It took around three weeks to complete back in 2020 before Covid-19 hit and work to promote it stalled, he said.
Social activist Datin Paduka Marina Mahathir who launched the campaign together with SEED’s new centre, expressed her solidarity with the community for their resilience.
“The trans community has unfortunately always been the most visible and easiest to attack all these time in our society. Which is a shame,” she said during her speech.
Marina also made an appearance in one of the clips, calling for a shift in looking for the positives in religious edicts, in response to global watchdog Human Rights Watch’s report that pointed out how the transgender community suffers from raids and arrests by religious enforcers.
Others who appeared in the campaign urging the public to “flip the script” on the community included trans entrepreneur Laeticia Phylliscia Raveena, child rights activist Datuk Hartini Zainudin, and Klang MP Charles Santiago.
The clips will be made available on platforms such as YouTube soon.
Social activists Datin Paduka Marina Mahathir (second right) together with embassy representatives during the reopening of SEED drop-in centre at Jalan Raja Laut, Kuala Lumpur, June 24, 2022. — Picture by Hari Anggara
Speaking to Malay Mail during the launch, Mitch and Nisha said the clips were produced in 2020 amid heightening transphobia in the country after then Islamic affairs minister Datuk Zulkifli Mohamad said the Federal Territories Islamic Religious Department has been given “full licence” to not only arrest but also provide religious education so that the transgender community can “return to the correct path”.
Zulkifli was lambasted by the transgender rights group Justice for Sisters who said it was already observing concerns from the community over their personal security, safety and wellbeing after the statement.
The federal Islamic authority Jakim also had that year filed a police report against an activist for tweeting about the practice of religious conversion therapy against LGBT Muslims here, claiming that her tweet was manipulative, malicious, and aimed at hindering and restricting the right to freedom of religion of queer Muslims.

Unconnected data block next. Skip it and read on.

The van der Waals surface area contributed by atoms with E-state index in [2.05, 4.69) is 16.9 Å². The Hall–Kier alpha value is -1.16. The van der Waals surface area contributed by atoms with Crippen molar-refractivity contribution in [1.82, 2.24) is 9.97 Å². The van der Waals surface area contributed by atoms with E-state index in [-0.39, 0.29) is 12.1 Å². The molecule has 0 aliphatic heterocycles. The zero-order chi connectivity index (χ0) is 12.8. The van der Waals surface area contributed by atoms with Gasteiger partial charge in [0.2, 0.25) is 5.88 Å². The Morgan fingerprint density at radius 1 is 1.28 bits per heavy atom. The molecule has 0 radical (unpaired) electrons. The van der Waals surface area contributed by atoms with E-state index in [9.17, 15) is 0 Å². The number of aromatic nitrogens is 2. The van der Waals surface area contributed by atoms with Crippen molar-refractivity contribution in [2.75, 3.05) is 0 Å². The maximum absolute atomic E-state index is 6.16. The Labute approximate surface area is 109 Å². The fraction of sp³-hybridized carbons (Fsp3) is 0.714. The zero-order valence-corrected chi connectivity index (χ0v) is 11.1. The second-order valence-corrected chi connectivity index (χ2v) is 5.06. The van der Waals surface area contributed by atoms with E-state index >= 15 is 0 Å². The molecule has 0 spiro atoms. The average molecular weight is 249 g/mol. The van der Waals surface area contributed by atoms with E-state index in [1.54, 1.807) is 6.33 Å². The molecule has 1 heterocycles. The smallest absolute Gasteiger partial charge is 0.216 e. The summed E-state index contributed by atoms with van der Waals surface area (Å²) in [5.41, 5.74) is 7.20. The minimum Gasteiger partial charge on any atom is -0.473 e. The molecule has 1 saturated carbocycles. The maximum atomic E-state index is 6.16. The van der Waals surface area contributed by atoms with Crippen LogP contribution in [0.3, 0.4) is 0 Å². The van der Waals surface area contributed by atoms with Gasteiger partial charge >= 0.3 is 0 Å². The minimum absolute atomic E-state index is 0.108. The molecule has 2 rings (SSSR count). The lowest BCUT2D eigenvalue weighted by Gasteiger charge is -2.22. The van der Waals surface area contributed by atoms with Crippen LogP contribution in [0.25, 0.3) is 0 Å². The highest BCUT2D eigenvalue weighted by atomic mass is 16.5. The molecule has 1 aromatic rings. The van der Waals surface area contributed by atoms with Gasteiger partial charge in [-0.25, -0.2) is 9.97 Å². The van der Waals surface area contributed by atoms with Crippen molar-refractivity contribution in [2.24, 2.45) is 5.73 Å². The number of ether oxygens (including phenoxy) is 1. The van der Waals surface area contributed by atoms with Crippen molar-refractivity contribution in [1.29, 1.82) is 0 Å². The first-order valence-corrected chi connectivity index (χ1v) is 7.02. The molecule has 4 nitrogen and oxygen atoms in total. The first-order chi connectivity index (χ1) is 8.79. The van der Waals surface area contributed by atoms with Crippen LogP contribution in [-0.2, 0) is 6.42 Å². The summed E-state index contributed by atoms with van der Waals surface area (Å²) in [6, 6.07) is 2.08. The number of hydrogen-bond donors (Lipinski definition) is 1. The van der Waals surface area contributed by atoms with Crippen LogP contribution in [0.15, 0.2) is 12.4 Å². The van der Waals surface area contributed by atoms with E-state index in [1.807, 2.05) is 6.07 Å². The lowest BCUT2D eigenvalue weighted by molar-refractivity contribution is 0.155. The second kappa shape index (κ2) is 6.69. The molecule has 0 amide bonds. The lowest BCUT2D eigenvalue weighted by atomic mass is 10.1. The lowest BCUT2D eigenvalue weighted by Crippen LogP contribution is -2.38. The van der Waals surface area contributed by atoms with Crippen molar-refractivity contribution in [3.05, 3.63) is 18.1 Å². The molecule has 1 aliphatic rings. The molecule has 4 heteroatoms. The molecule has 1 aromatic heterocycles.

Nisha said the unfortunate reality is that the transgender community would only grace the headlines when they face persecution and tragedy, but she believed that the campaign will now offer some hope instead.
In the video, Nisha mentioned how media portrayals of trans persons were more positive before 1982, a turning point when a “fatwa” or religious edict banned sex reassignment surgery, which assists trans persons in affirming their gender identity.
“The media always portray the sadness befalling the community. But there is also the reality of hope, where we have people who can change the scenario,” Nisha told Malay Mail.
Mitch suggested that the media can also join in “flipping the script”, by sticking to journalistic truths in telling the community’s stories rather than colouring their coverage with personal beliefs.
“To flip the script we must understand what kindness means...Our society really needs a lot of kindness, which is to treat everybody kindly regardless of who they are,” said Mitch.